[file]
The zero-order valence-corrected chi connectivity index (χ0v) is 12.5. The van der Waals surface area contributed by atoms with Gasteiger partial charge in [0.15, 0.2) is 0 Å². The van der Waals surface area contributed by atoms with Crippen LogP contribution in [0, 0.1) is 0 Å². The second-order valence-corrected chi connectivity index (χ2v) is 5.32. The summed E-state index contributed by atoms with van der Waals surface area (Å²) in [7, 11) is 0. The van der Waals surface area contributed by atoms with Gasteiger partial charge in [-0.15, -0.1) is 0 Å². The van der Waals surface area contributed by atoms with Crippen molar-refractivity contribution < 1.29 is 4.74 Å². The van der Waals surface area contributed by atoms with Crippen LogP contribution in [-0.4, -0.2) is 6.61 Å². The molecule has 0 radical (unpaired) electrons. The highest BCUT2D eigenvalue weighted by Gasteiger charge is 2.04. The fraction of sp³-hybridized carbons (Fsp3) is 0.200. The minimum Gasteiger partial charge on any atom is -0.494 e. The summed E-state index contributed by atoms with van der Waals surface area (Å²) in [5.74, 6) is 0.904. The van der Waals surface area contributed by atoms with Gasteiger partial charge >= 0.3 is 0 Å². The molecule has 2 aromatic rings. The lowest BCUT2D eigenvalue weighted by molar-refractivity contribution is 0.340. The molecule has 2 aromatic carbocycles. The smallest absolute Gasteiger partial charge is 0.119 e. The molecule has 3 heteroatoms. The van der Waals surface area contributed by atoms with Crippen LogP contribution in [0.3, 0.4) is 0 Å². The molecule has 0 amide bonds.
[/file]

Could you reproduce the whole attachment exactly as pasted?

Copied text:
The zero-order valence-corrected chi connectivity index (χ0v) is 12.5. The van der Waals surface area contributed by atoms with Gasteiger partial charge in [0.15, 0.2) is 0 Å². The van der Waals surface area contributed by atoms with Crippen LogP contribution in [0, 0.1) is 0 Å². The second-order valence-corrected chi connectivity index (χ2v) is 5.32. The summed E-state index contributed by atoms with van der Waals surface area (Å²) in [7, 11) is 0. The van der Waals surface area contributed by atoms with Gasteiger partial charge in [-0.15, -0.1) is 0 Å². The van der Waals surface area contributed by atoms with Crippen molar-refractivity contribution < 1.29 is 4.74 Å². The van der Waals surface area contributed by atoms with Crippen LogP contribution in [-0.4, -0.2) is 6.61 Å². The molecule has 0 radical (unpaired) electrons. The highest BCUT2D eigenvalue weighted by Gasteiger charge is 2.04. The fraction of sp³-hybridized carbons (Fsp3) is 0.200. The minimum Gasteiger partial charge on any atom is -0.494 e. The summed E-state index contributed by atoms with van der Waals surface area (Å²) in [5.74, 6) is 0.904. The van der Waals surface area contributed by atoms with Gasteiger partial charge >= 0.3 is 0 Å². The molecule has 2 aromatic rings. The lowest BCUT2D eigenvalue weighted by molar-refractivity contribution is 0.340. The molecule has 2 aromatic carbocycles. The smallest absolute Gasteiger partial charge is 0.119 e. The molecule has 3 heteroatoms. The van der Waals surface area contributed by atoms with Crippen LogP contribution in [0.3, 0.4) is 0 Å². The molecule has 0 amide bonds.